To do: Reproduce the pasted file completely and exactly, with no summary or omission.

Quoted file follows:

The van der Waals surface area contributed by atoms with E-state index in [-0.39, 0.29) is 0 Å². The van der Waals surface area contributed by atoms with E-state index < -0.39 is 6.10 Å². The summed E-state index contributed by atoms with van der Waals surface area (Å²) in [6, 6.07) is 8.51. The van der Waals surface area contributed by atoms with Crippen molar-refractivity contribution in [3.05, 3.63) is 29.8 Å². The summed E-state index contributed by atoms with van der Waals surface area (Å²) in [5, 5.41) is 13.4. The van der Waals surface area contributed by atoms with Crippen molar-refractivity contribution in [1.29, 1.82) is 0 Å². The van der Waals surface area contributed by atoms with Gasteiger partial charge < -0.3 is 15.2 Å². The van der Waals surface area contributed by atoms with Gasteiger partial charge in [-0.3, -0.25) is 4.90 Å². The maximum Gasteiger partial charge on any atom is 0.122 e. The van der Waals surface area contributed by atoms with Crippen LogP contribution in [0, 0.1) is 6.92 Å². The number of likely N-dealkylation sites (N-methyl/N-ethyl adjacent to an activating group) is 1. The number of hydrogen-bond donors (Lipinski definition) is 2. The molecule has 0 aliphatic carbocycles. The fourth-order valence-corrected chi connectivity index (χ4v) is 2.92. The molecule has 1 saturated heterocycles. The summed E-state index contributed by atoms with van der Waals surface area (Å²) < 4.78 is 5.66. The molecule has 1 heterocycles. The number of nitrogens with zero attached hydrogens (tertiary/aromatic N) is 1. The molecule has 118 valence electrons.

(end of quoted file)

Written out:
The van der Waals surface area contributed by atoms with E-state index in [-0.39, 0.29) is 0 Å². The van der Waals surface area contributed by atoms with E-state index < -0.39 is 6.10 Å². The summed E-state index contributed by atoms with van der Waals surface area (Å²) in [6, 6.07) is 8.51. The van der Waals surface area contributed by atoms with Crippen molar-refractivity contribution in [3.05, 3.63) is 29.8 Å². The summed E-state index contributed by atoms with van der Waals surface area (Å²) in [5, 5.41) is 13.4. The van der Waals surface area contributed by atoms with Crippen molar-refractivity contribution in [1.29, 1.82) is 0 Å². The van der Waals surface area contributed by atoms with Gasteiger partial charge < -0.3 is 15.2 Å². The van der Waals surface area contributed by atoms with Gasteiger partial charge in [-0.3, -0.25) is 4.90 Å². The maximum Gasteiger partial charge on any atom is 0.122 e. The van der Waals surface area contributed by atoms with Crippen LogP contribution in [0, 0.1) is 6.92 Å². The number of likely N-dealkylation sites (N-methyl/N-ethyl adjacent to an activating group) is 1. The number of hydrogen-bond donors (Lipinski definition) is 2. The molecule has 0 aliphatic carbocycles. The fourth-order valence-corrected chi connectivity index (χ4v) is 2.92. The molecule has 1 saturated heterocycles. The summed E-state index contributed by atoms with van der Waals surface area (Å²) < 4.78 is 5.66. The molecule has 1 heterocycles. The number of nitrogens with zero attached hydrogens (tertiary/aromatic N) is 1. The molecule has 118 valence electrons.